DEP
DEP
Branch Unspecified
04 Mar 2007

what are deadlocks?

hi all,

i am studying Operating system these days and finding it very interesting but a little bit complicated as well.

i was studying about deadlocks and til now have not been able to understand the difference between deadlock PREVENTION and AVOIDANCE.i am referring to galvin gain. can anyone please explain me the difference??

is there some specific website except WIKIPEDIA which i can refer to for getting into the details of such things?

thanks.
Neha

Neha

Branch Unspecified
04 Mar 2007
Deadlock Prevention is basically preventing deadlocks by constraining how requests for resources can be made, ensuring that one of the four necessary conditions for deadlock never hold.
On the other hand, deadlock avoidance avoids actions that may lead to deadlock. We have different algorithms for the same.
desijays

desijays

Branch Unspecified
05 Mar 2007
a deadlock happens when a thread decides its time for the other thread to have its share of the CPU's resources and the other thread decides likewise.

Am i wrong? yikes !!!!!
DEP

DEP

Branch Unspecified
06 Mar 2007
Neha
Deadlock Prevention is basically preventing deadlocks by constraining how requests for resources can be made, ensuring that one of the four necessary conditions for deadlock never hold.
On the other hand, deadlock avoidance avoids actions that may lead to deadlock. We have different algorithms for the same.

hi neha,

thanks for replying.
but this much i hve already studied. can you please explain this by citing an eg. from the real world.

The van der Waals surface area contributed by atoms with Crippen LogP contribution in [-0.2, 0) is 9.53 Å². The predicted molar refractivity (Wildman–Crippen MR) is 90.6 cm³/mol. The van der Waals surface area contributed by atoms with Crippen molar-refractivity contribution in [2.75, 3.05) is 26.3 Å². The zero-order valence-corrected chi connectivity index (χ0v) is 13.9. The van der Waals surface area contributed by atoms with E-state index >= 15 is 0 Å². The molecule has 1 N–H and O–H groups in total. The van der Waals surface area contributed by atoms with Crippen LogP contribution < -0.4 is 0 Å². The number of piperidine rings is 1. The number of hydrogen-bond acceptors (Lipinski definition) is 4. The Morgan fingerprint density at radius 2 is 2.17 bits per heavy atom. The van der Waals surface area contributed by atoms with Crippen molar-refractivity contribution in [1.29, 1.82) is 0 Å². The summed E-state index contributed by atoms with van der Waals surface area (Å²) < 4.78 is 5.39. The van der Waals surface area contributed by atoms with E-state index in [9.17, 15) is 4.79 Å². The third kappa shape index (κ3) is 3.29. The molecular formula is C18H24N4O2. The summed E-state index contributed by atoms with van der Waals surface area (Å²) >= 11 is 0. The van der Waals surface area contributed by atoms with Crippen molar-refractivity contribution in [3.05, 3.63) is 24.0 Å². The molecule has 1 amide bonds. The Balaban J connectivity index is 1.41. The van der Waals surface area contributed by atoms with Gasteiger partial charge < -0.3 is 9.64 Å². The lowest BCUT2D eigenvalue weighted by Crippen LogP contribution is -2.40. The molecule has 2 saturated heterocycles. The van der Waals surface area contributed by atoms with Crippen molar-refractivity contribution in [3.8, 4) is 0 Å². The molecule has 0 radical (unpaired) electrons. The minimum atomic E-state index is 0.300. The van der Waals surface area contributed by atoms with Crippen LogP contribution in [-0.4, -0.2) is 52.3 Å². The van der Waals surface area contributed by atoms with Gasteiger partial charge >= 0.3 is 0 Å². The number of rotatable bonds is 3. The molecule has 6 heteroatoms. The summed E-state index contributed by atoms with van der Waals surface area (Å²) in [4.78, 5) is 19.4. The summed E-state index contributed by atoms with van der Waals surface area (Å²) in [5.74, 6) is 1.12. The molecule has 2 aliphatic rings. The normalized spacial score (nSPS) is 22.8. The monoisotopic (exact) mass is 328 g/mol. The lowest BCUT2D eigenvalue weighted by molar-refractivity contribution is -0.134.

miteshmanani

miteshmanani

Branch Unspecified
07 Apr 2007
DEP
hi neha,

thanks for replying.
but this much i hve already studied. can you please explain this by citing an eg. from the real world.
hi all ,

first let me define Deadlock. its as the permanent blocking of a set of processes that either compete for a system resources or communicate with each other. or deadlock involves comflicting needs for resources by 2 or more processes. whether or not deadlock occurs depends upon both the dynamics of application or the details of application.

here is an Example.
in a multi programing system , suppose 2 processes are there and each want to print a very large tape file. Process A request permission to use the printer and its granted. Process B then request for tape drive and then it is also granted. now A asks for the tape drive and A is denied until B releases it. Instead of releasing the tape drive B asks for the printer. At this stage both the process are blocked and will remain forever. This situation is called deadlock.